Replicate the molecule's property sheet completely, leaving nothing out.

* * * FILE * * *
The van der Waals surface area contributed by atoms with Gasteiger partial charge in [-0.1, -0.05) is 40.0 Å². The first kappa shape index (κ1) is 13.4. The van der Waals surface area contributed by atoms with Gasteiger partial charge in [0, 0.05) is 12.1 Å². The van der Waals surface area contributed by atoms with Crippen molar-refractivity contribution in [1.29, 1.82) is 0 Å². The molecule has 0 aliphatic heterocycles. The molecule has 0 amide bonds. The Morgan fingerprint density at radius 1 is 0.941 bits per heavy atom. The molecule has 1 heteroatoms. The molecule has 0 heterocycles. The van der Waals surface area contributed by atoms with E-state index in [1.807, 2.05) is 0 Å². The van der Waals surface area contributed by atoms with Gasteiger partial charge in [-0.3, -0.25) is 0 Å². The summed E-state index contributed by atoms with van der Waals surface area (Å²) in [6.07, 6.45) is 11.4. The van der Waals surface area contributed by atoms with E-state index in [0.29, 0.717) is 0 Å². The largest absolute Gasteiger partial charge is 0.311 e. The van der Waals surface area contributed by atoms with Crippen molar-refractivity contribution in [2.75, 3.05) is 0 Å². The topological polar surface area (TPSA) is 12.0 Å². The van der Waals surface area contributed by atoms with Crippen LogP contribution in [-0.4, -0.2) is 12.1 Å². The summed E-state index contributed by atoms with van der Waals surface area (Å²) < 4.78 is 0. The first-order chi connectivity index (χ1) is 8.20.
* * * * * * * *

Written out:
The van der Waals surface area contributed by atoms with Gasteiger partial charge in [-0.1, -0.05) is 40.0 Å². The first kappa shape index (κ1) is 13.4. The van der Waals surface area contributed by atoms with Gasteiger partial charge in [0, 0.05) is 12.1 Å². The van der Waals surface area contributed by atoms with Crippen molar-refractivity contribution in [1.29, 1.82) is 0 Å². The molecule has 0 aliphatic heterocycles. The molecule has 0 amide bonds. The Morgan fingerprint density at radius 1 is 0.941 bits per heavy atom. The molecule has 1 heteroatoms. The molecule has 0 heterocycles. The van der Waals surface area contributed by atoms with E-state index in [1.807, 2.05) is 0 Å². The van der Waals surface area contributed by atoms with Gasteiger partial charge in [-0.3, -0.25) is 0 Å². The summed E-state index contributed by atoms with van der Waals surface area (Å²) in [6.07, 6.45) is 11.4. The van der Waals surface area contributed by atoms with E-state index in [0.29, 0.717) is 0 Å². The largest absolute Gasteiger partial charge is 0.311 e. The van der Waals surface area contributed by atoms with Crippen molar-refractivity contribution in [2.75, 3.05) is 0 Å². The topological polar surface area (TPSA) is 12.0 Å². The van der Waals surface area contributed by atoms with Crippen LogP contribution in [-0.4, -0.2) is 12.1 Å². The summed E-state index contributed by atoms with van der Waals surface area (Å²) < 4.78 is 0. The first-order chi connectivity index (χ1) is 8.20.